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Christmas, 1965. Sister begins a lifetime of sneering hostility toward Mom, men, and everything about the patriarchal, materialistic, sexist, and bourgeois society into which she didn’t ask to be born. Brother becomes catatonic.

And, one more. This is the guy who will be in your house on Christmas Eve- the one that the cookies and milk have been prepared for. Pick up some pepper spray on the way home tonight.

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One More Reason I Love Texas. . . . . . . ."Great, Speckled Bird"

It’s 1975, in a small West Texas town. The Band Director of the high school announces to the band and the baton twirlers that he has arranged and choreographed the 1936 Roy Acuff gospel song “Great Speckled Bird” for them to perform. I’ve got to believe that no similar announcement was ever made by another Band Director, anywhere.

Don’t read any further, though, without listening to the song first. Then try to imagine the embarrassed horror of being a 15 or 16 year old member of the band or twirling squad and having to perform this song, with appropriate choreography, on the football fields of other towns, in front of other 15 and 16 year olds, at halftime. As I’ve heard the story, the performers marched, twirled, and cringed, all at the same time.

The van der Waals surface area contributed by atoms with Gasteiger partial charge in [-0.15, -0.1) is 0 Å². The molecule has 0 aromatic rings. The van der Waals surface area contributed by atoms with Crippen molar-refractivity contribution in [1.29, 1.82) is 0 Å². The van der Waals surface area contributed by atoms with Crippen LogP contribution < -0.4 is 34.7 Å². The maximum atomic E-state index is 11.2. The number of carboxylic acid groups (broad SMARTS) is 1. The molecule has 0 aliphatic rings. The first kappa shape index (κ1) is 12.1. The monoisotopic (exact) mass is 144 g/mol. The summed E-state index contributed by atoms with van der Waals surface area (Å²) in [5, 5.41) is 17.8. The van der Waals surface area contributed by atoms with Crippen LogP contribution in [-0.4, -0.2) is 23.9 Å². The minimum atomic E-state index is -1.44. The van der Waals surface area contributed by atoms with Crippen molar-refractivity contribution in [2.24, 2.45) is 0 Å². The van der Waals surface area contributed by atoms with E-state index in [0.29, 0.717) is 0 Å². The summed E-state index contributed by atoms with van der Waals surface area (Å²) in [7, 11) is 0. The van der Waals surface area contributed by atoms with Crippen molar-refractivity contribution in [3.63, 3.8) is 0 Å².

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The song was written by a Rev. Guy Smith. It is based on Jeremiah 12:9, “Mine heritage is unto me as a speckled bird, the birds round about are against her; come ye, assemble all the beasts of the field, come to devour.” Right off the bat, we have a 2500 year old metaphor that is being absurdly used in a mid-20th century context, and the attempts to make it work fail, I think, miserably. Look at some of the verses:

1. What a beautiful thought I am thinking
Concerning a great speckled bird
Remember her name is recorded
On the pages of God’s Holy Word.
2. All the other birds are flocking ’round her
And she is despised by the squad
But the great speckled bird in the Bible
Is one with the great church of God.
3. All the other churches are against her
They envy her glory and fame
They hate her because she is chosen
And has not denied Jesus’ name.

From Baptist Singing Conventions in the 30s, to the Grand Old Opry in the 50s, to football fields in Petrolia, Chico, and Alvord in the 70s, the Great Speckled Bird was both a testimony to Jesus and a psychological trauma for many Texas teens. Where else could a song achieve such a legacy?

Oh Texas, how do I love thee? Let me count the ways..

Star Wars Trumpet

Again, in the interest of public awareness and community safety, I am bound by my personal code of ethics to make you aware of this video.

Should you choose to accept this assignment and watch said video, your hard drive will begin to fry at about 0:10, and destruction will be complete shortly before the video’s completion at 2:53. There will, thereafter, be no evidence anywhere that you deleted almost three minutes of your life watching Ms. Stacy Hedger ("Miss Douglas!") and waiting- and praying in vain- for her to do something well.

Thanks and a tip o’ the hat goes to Ms. ChaosKitty at Stumbleupon !